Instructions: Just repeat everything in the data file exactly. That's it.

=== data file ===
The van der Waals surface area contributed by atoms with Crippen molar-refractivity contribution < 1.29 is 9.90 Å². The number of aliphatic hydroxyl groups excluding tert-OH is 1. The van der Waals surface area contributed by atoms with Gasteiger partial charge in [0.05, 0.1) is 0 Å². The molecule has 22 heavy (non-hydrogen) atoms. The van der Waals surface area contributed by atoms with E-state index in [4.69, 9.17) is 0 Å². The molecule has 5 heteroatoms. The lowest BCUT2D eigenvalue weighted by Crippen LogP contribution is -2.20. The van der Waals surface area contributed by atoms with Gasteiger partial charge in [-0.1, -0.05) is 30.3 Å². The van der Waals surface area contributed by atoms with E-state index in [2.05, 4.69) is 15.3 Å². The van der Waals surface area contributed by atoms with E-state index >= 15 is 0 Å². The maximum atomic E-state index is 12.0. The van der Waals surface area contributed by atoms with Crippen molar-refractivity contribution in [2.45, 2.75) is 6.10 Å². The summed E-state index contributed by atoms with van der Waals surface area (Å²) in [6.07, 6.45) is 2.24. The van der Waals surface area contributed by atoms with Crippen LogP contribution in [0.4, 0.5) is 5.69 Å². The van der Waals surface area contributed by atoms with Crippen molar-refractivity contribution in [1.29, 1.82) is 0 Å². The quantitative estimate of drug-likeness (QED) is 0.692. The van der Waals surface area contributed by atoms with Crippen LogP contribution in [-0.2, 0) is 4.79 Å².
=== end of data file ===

The van der Waals surface area contributed by atoms with Crippen molar-refractivity contribution < 1.29 is 9.90 Å². The number of aliphatic hydroxyl groups excluding tert-OH is 1. The van der Waals surface area contributed by atoms with Gasteiger partial charge in [0.05, 0.1) is 0 Å². The molecule has 22 heavy (non-hydrogen) atoms. The van der Waals surface area contributed by atoms with E-state index in [4.69, 9.17) is 0 Å². The molecule has 5 heteroatoms. The lowest BCUT2D eigenvalue weighted by Crippen LogP contribution is -2.20. The van der Waals surface area contributed by atoms with Gasteiger partial charge in [-0.1, -0.05) is 30.3 Å². The van der Waals surface area contributed by atoms with E-state index in [2.05, 4.69) is 15.3 Å². The van der Waals surface area contributed by atoms with E-state index >= 15 is 0 Å². The maximum atomic E-state index is 12.0. The van der Waals surface area contributed by atoms with Crippen molar-refractivity contribution in [2.45, 2.75) is 6.10 Å². The summed E-state index contributed by atoms with van der Waals surface area (Å²) in [6.07, 6.45) is 2.24. The van der Waals surface area contributed by atoms with Crippen LogP contribution in [0.4, 0.5) is 5.69 Å². The van der Waals surface area contributed by atoms with Crippen molar-refractivity contribution in [1.29, 1.82) is 0 Å². The quantitative estimate of drug-likeness (QED) is 0.692. The van der Waals surface area contributed by atoms with Crippen LogP contribution in [-0.2, 0) is 4.79 Å².